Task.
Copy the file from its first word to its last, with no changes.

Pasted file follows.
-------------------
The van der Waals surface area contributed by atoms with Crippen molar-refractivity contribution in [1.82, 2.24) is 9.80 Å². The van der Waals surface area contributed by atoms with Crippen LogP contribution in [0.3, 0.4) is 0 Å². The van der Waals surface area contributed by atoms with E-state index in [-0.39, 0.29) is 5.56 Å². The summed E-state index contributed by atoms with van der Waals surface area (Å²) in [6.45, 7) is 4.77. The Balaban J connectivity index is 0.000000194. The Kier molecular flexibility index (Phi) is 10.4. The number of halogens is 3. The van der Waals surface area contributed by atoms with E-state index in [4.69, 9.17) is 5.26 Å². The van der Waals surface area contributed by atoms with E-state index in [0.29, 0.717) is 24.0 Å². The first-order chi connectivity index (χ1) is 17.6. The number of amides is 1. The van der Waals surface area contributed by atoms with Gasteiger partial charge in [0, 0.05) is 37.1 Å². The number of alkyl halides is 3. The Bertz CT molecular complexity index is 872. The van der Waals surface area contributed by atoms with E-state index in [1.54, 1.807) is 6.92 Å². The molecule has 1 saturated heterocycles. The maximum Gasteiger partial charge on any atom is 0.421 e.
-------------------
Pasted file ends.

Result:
The van der Waals surface area contributed by atoms with Crippen molar-refractivity contribution in [1.82, 2.24) is 9.80 Å². The van der Waals surface area contributed by atoms with Crippen LogP contribution in [0.3, 0.4) is 0 Å². The van der Waals surface area contributed by atoms with E-state index in [-0.39, 0.29) is 5.56 Å². The summed E-state index contributed by atoms with van der Waals surface area (Å²) in [6.45, 7) is 4.77. The Balaban J connectivity index is 0.000000194. The Kier molecular flexibility index (Phi) is 10.4. The number of halogens is 3. The van der Waals surface area contributed by atoms with E-state index in [4.69, 9.17) is 5.26 Å². The van der Waals surface area contributed by atoms with E-state index in [0.29, 0.717) is 24.0 Å². The first-order chi connectivity index (χ1) is 17.6. The number of amides is 1. The van der Waals surface area contributed by atoms with Gasteiger partial charge in [0, 0.05) is 37.1 Å². The number of alkyl halides is 3. The Bertz CT molecular complexity index is 872. The van der Waals surface area contributed by atoms with E-state index in [1.54, 1.807) is 6.92 Å². The molecule has 1 saturated heterocycles. The maximum Gasteiger partial charge on any atom is 0.421 e.